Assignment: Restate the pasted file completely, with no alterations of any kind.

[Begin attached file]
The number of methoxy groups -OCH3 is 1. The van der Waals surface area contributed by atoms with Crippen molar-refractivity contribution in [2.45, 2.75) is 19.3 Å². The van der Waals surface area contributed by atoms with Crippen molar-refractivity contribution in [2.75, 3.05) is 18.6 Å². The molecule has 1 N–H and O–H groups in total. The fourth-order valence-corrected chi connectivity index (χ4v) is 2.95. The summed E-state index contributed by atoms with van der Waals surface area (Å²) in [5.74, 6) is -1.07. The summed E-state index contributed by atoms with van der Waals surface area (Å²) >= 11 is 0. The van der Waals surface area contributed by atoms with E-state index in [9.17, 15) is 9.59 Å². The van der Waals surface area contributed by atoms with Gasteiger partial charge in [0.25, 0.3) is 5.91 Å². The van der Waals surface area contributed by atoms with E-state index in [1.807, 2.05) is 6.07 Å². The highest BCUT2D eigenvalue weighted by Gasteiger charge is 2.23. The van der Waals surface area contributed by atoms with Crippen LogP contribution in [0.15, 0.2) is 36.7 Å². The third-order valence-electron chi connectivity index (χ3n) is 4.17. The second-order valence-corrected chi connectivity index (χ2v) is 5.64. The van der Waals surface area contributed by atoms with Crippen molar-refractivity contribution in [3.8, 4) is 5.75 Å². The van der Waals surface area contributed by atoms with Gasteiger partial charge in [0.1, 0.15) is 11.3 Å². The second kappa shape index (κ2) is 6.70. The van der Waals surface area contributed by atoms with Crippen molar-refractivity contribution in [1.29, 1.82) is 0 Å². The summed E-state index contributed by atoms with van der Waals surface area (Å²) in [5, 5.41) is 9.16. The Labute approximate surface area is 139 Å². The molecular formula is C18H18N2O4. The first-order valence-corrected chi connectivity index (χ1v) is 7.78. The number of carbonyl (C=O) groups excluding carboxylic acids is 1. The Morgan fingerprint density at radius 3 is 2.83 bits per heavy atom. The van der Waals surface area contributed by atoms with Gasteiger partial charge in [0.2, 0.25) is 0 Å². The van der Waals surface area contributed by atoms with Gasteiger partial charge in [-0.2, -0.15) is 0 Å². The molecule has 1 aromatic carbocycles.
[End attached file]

The number of methoxy groups -OCH3 is 1. The van der Waals surface area contributed by atoms with Crippen molar-refractivity contribution in [2.45, 2.75) is 19.3 Å². The van der Waals surface area contributed by atoms with Crippen molar-refractivity contribution in [2.75, 3.05) is 18.6 Å². The molecule has 1 N–H and O–H groups in total. The fourth-order valence-corrected chi connectivity index (χ4v) is 2.95. The summed E-state index contributed by atoms with van der Waals surface area (Å²) in [5.74, 6) is -1.07. The summed E-state index contributed by atoms with van der Waals surface area (Å²) >= 11 is 0. The van der Waals surface area contributed by atoms with E-state index in [9.17, 15) is 9.59 Å². The van der Waals surface area contributed by atoms with Gasteiger partial charge in [0.25, 0.3) is 5.91 Å². The van der Waals surface area contributed by atoms with E-state index in [1.807, 2.05) is 6.07 Å². The highest BCUT2D eigenvalue weighted by Gasteiger charge is 2.23. The van der Waals surface area contributed by atoms with Crippen LogP contribution in [0.15, 0.2) is 36.7 Å². The third-order valence-electron chi connectivity index (χ3n) is 4.17. The second-order valence-corrected chi connectivity index (χ2v) is 5.64. The van der Waals surface area contributed by atoms with Crippen molar-refractivity contribution in [3.8, 4) is 5.75 Å². The van der Waals surface area contributed by atoms with Gasteiger partial charge in [0.1, 0.15) is 11.3 Å². The second kappa shape index (κ2) is 6.70. The van der Waals surface area contributed by atoms with Crippen molar-refractivity contribution in [1.29, 1.82) is 0 Å². The summed E-state index contributed by atoms with van der Waals surface area (Å²) in [5, 5.41) is 9.16. The Labute approximate surface area is 139 Å². The molecular formula is C18H18N2O4. The first-order valence-corrected chi connectivity index (χ1v) is 7.78. The number of carbonyl (C=O) groups excluding carboxylic acids is 1. The Morgan fingerprint density at radius 3 is 2.83 bits per heavy atom. The van der Waals surface area contributed by atoms with Gasteiger partial charge in [0.2, 0.25) is 0 Å². The van der Waals surface area contributed by atoms with Gasteiger partial charge in [-0.2, -0.15) is 0 Å². The molecule has 1 aromatic carbocycles.